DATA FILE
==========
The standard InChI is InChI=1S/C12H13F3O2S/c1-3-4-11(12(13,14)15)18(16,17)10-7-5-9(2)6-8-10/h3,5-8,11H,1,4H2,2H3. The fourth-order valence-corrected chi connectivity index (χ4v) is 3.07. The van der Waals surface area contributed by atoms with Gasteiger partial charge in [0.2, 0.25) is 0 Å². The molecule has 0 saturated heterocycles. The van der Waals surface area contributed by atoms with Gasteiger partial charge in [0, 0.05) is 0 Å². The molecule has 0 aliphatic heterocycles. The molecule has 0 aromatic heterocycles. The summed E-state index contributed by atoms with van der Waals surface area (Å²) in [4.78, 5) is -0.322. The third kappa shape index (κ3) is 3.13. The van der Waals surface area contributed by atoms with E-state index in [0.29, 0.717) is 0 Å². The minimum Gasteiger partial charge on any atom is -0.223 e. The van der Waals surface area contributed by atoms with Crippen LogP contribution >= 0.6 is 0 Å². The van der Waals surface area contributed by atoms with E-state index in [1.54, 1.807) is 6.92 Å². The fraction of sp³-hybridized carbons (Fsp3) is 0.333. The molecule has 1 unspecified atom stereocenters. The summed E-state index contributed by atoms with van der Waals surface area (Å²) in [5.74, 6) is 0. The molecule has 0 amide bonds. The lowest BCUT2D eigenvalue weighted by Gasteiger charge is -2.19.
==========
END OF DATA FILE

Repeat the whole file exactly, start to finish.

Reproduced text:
The standard InChI is InChI=1S/C12H13F3O2S/c1-3-4-11(12(13,14)15)18(16,17)10-7-5-9(2)6-8-10/h3,5-8,11H,1,4H2,2H3. The fourth-order valence-corrected chi connectivity index (χ4v) is 3.07. The van der Waals surface area contributed by atoms with Gasteiger partial charge in [0.2, 0.25) is 0 Å². The molecule has 0 saturated heterocycles. The van der Waals surface area contributed by atoms with Gasteiger partial charge in [0, 0.05) is 0 Å². The molecule has 0 aliphatic heterocycles. The molecule has 0 aromatic heterocycles. The summed E-state index contributed by atoms with van der Waals surface area (Å²) in [4.78, 5) is -0.322. The third kappa shape index (κ3) is 3.13. The van der Waals surface area contributed by atoms with E-state index in [0.29, 0.717) is 0 Å². The minimum Gasteiger partial charge on any atom is -0.223 e. The van der Waals surface area contributed by atoms with Crippen LogP contribution >= 0.6 is 0 Å². The van der Waals surface area contributed by atoms with E-state index in [1.54, 1.807) is 6.92 Å². The fraction of sp³-hybridized carbons (Fsp3) is 0.333. The molecule has 1 unspecified atom stereocenters. The summed E-state index contributed by atoms with van der Waals surface area (Å²) in [5.74, 6) is 0. The molecule has 0 amide bonds. The lowest BCUT2D eigenvalue weighted by Gasteiger charge is -2.19.